Whet your appetite for some fast-paced fun
If, like me, you are already having withdrawal symptoms after the end of the game season, it might be worth considering a simulated day on the clays. For a fraction of the cost of the real thing, you get a realistic representation of a big driven day with the added benefit that, as it’s predominantly a spring and summer activity, the weather is usually rather better.
I joined a team on one such sim day, run on the outskirts of the beautiful city of Bath by the Bath Shooting Company (BSC). Priced at £145, it’s not the cheapest but it’s also nowhere near the most expensive (there are some days being advertised for up to £300 or more per person which for some might be a little on the high side).
We arrive at a rather pleasant pub for a bacon roll breakfast. The group of Guns is a mixed bag from differing backgrounds as is often the case on sim days and it looks as if we are in for a good day. The organisers Matthew Cole and James Bryan ensure we all get a thorough safety briefing before heading off to the first of the morning’s drives.
Walking out, it’s clear that the lads have struck gold with their venue; not only does it offer a truly stunning vista across the surrounding countryside, but it also looks ideally suited to the job at hand, with steep valleys offering perfect terrain for presenting driven clays.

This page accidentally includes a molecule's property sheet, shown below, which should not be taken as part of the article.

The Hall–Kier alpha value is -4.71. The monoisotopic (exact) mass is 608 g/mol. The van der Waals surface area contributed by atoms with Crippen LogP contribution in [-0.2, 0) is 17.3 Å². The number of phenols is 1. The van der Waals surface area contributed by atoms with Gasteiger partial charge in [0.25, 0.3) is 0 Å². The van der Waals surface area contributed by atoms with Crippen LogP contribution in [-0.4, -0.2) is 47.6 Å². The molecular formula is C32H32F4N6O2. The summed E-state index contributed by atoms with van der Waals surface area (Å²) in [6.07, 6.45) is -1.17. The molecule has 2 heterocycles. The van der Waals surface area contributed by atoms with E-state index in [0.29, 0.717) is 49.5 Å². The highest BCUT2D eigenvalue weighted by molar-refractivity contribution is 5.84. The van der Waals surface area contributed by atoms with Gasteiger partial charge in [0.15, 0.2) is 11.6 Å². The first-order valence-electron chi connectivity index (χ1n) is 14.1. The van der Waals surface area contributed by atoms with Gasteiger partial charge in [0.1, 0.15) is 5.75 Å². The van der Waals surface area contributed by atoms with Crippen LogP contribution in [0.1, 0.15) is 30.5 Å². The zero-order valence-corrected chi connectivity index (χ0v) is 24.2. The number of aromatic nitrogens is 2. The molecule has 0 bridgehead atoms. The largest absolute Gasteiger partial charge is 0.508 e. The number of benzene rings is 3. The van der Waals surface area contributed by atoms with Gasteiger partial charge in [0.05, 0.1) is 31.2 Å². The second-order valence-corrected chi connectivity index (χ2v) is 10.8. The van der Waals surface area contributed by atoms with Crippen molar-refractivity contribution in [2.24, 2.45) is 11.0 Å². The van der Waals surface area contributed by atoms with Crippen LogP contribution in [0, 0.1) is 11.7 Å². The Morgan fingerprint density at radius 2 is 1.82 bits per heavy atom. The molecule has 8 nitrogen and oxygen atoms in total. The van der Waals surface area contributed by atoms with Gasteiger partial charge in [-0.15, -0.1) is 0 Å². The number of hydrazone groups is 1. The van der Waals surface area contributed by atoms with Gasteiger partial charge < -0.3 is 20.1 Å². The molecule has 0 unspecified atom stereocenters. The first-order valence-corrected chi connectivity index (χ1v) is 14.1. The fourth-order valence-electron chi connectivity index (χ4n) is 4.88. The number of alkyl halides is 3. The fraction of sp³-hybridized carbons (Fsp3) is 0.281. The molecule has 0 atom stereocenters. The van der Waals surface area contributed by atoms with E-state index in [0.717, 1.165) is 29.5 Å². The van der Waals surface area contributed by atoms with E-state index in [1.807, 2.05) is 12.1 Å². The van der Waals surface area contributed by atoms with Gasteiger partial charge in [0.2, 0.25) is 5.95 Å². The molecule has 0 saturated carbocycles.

The first drive is a gentle introduction to the day with plenty of fairly straightforward targets appearing over a stand of trees. Everyone was soon breaking them consistently and the BSC team added in plenty of variety with some longer range clays for those who wanted a challenge.
Halfway through the drive, Matthew Cole, who was running the Gun line, blew the whistle to put a halt on proceedings and allow the teams of shooters to swap over. With one person on each peg shooting and the other ‘stuffing’ for them, it soon became obvious just how high a rate of fire is possible if the motivation is there!
With the copious quantities of spent cartridges picked up, it was time to head to the next drive. This saw the Guns stood in the bottom of a bowl with the two Promatic Huntsman game trailers throwing clays from their six traps from opposite ends of the line. This created some fantastic combinations of clays, with pairs crossing each other over the line, while some extreme range crossers made for a genuinely challenging simulation of a top-quality partridge.
The weather on the day wasn’t hot, but the gun barrels certainly were. It is imperative that all who attend wear gloves to avoid burning fingers and hands. Although the Guerini that was used on the day isn’t equipped with a metal fore-end catch situated where the hand would normally sit, the heat coming through the wood was still so much that it would have been pretty much unbearable without gloves. Any touch on the barrels would have undoubtedly caused a burn when the action was at its most frantic.
The rate of fire is high, so one shooter has the gun while the other stuffs, before swapping over